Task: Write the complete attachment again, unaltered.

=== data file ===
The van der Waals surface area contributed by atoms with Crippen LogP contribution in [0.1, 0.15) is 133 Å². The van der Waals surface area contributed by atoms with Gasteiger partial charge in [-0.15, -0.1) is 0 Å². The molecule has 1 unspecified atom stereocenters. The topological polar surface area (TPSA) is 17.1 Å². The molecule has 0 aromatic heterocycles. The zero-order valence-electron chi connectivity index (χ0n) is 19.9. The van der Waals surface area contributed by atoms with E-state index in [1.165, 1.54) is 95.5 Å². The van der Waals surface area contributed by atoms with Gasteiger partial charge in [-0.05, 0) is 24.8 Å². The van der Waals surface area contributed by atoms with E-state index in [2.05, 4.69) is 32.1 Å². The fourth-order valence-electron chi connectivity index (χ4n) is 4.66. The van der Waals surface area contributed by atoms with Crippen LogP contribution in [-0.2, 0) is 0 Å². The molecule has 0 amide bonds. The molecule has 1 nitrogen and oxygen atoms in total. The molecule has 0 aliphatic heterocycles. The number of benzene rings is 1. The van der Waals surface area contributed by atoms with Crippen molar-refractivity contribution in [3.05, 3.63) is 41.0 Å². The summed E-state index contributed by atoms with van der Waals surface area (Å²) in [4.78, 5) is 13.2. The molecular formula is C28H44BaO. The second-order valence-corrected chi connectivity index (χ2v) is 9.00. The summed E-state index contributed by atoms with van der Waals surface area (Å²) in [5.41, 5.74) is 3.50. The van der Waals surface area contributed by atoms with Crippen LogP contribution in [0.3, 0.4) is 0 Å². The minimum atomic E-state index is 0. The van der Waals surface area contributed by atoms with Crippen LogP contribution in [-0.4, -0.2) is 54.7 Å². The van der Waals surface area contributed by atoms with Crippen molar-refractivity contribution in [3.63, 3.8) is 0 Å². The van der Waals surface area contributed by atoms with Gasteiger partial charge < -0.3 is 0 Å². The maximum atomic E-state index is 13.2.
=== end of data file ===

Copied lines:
The van der Waals surface area contributed by atoms with Crippen LogP contribution in [0.1, 0.15) is 133 Å². The van der Waals surface area contributed by atoms with Gasteiger partial charge in [-0.15, -0.1) is 0 Å². The molecule has 1 unspecified atom stereocenters. The topological polar surface area (TPSA) is 17.1 Å². The molecule has 0 aromatic heterocycles. The zero-order valence-electron chi connectivity index (χ0n) is 19.9. The van der Waals surface area contributed by atoms with E-state index in [1.165, 1.54) is 95.5 Å². The van der Waals surface area contributed by atoms with Gasteiger partial charge in [-0.05, 0) is 24.8 Å². The van der Waals surface area contributed by atoms with E-state index in [2.05, 4.69) is 32.1 Å². The fourth-order valence-electron chi connectivity index (χ4n) is 4.66. The van der Waals surface area contributed by atoms with Crippen LogP contribution in [-0.2, 0) is 0 Å². The molecule has 0 amide bonds. The molecule has 1 nitrogen and oxygen atoms in total. The molecule has 0 aliphatic heterocycles. The number of benzene rings is 1. The van der Waals surface area contributed by atoms with Crippen molar-refractivity contribution in [3.05, 3.63) is 41.0 Å². The summed E-state index contributed by atoms with van der Waals surface area (Å²) in [4.78, 5) is 13.2. The molecular formula is C28H44BaO. The second-order valence-corrected chi connectivity index (χ2v) is 9.00. The summed E-state index contributed by atoms with van der Waals surface area (Å²) in [5.41, 5.74) is 3.50. The van der Waals surface area contributed by atoms with Crippen LogP contribution in [0.3, 0.4) is 0 Å². The minimum atomic E-state index is 0. The van der Waals surface area contributed by atoms with Crippen LogP contribution in [-0.4, -0.2) is 54.7 Å². The van der Waals surface area contributed by atoms with Crippen molar-refractivity contribution in [3.63, 3.8) is 0 Å². The van der Waals surface area contributed by atoms with Gasteiger partial charge < -0.3 is 0 Å². The maximum atomic E-state index is 13.2.